As far as cinematic visionaries go, Georges M'liSs is usually ranked among the top of the heap. Widely consider the first science-fiction film, M'liSs a was true legend in his field, regardless of how dubious that title may now seem. Imagine then the honour bestowed on fellow Frenchmen Jean-B'noit Dunckel and Nicolas Godin when approached to score the newly remastered edition of the film in glorious Blu-Ray quality.
After watching the film, the 1902-mindset of France; industrial awakenings, scientifically competitive and colonially driven, comes across a great deal. The smog-laden backdrop after the meeting between the astronomers, not to mention the notion of space travel, in a time when aeronautics was at its infancy, was as ambitious an idea as M'liSs film would exemplify early twentieth century production and experimentalism. The scenes on the moon when the explorers attack, and kill, the inhabitants of the satellite without mercy or thought sums up the colonial notion that if you can get there and are stronger than the native, then frankly the land is yours to rule and you will be treated as a hero upon your return home. The question is how do you score these scenes when the audience is now 110 years older? The answer lies in Dunckel and Godin's meticulous production process and the typical approach the two take towards their work.
Themselves being no strangers to the world of film scores, working with Sophia Copolla a number of times (on The Virgin Suicide and Lost in Translation most notably) the two create an otherworldly soundtrack, with hints of nostalgia sprinkled over to compliment. The use of piano on 'D'collage' and 'Retour Sur Terre' adds a more human touch to the overall sound and makes a fitting inclusion to the mix. 'Moon Fever' conjures a myriad of emotion, with the brooding orchestration and piano-loop mixing well with the unearthly synth-lines to create a song that is eerie but at the same time strangely uplifting. Much like the film itself, as the explorers investigate this mysterious new land you feel anxious yet buoyant regarding their achievements and experiences, allowing the track to fit in with the context seamlessly.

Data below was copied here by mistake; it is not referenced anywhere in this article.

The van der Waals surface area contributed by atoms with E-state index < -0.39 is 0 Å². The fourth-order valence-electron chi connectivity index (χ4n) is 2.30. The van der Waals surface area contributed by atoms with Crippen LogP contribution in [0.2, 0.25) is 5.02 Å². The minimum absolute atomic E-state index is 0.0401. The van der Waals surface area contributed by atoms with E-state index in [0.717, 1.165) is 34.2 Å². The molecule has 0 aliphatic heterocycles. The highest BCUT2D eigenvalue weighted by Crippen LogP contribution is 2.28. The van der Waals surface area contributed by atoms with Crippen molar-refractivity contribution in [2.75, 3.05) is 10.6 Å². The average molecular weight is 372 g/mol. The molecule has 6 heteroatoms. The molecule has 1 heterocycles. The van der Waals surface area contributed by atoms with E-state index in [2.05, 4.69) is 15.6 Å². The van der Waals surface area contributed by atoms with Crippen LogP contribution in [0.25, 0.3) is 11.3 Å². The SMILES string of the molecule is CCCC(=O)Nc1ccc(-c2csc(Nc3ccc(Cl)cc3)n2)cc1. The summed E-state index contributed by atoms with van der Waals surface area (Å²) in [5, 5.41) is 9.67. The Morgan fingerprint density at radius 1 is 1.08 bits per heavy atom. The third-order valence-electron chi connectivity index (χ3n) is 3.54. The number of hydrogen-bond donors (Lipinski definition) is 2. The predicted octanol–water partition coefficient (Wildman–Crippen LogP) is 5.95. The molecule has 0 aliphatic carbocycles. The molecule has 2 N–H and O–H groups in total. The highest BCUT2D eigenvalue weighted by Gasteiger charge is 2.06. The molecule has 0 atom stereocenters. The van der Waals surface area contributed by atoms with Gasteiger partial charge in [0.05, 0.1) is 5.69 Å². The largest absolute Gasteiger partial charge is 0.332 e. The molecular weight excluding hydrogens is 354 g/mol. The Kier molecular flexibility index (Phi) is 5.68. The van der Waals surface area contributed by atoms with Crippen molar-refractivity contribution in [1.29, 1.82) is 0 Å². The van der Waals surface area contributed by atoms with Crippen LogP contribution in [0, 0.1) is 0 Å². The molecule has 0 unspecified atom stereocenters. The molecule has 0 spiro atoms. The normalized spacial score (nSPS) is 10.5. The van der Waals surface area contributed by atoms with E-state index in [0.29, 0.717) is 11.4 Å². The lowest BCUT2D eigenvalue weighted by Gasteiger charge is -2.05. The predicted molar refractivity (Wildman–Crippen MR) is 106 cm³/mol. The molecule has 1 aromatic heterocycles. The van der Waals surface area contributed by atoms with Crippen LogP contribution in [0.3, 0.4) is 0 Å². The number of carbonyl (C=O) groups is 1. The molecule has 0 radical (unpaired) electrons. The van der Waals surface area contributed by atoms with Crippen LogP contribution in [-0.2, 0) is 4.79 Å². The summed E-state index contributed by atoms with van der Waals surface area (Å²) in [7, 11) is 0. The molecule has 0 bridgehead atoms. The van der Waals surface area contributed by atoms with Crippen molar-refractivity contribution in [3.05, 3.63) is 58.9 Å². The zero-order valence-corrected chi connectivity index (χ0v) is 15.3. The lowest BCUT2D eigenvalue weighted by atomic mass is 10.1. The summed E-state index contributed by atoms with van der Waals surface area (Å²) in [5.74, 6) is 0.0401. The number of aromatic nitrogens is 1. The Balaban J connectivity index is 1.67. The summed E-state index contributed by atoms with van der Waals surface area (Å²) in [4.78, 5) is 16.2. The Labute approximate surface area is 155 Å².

Moving away from the cinematic milieu, the album itself features some commendable moments, as well some more questionable choices. The intermission parts of the track, 'Retour Sur Terre,' 'D'collage' and 'Homme Lune' are pleasant listens that introduce the following tracks well, 'Homme Lune' in particular initiates album closer 'Lava' with grace, before the track itself building into a triumphant rock ending that for some reason includes a banjo in it. It's moments like this that really take away the shine on the highlights of the album. On 'Seven Stars' the inclusion of Victoria Legrand of Beach House is an inspired choice, with the heavy use of percussion providing bedrock for the softness of her voice, however the inclusion of the spoken-word countdown, even in the context of the movie, seems inane.
In the fourteen years since the duos first lunar mission on Moon Safari, Air have yet to hit the heady-heights on offer on their first album. On Talkie Walkie they had some commendable moments, however as Martin Scorsese has also shown (as seen in Hugo) Georges M'liSs really is the muse to turn to. The album does feature too many flaws in it, mostly the seemingly unnecessary spoken parts found in just about every other track, however it does maintain a largely positive output. Album highlights 'Parade' and 'Moon Fever' come close to matching the pinnacle of 'Sexy Boy' or 'Playground Love' and when played as the score to La Voyage, they sound even better. As a soundtrack this is an impressive turn in form for Air and as an album alone it serves as a pretty convincing argument for the resurgence of the duo.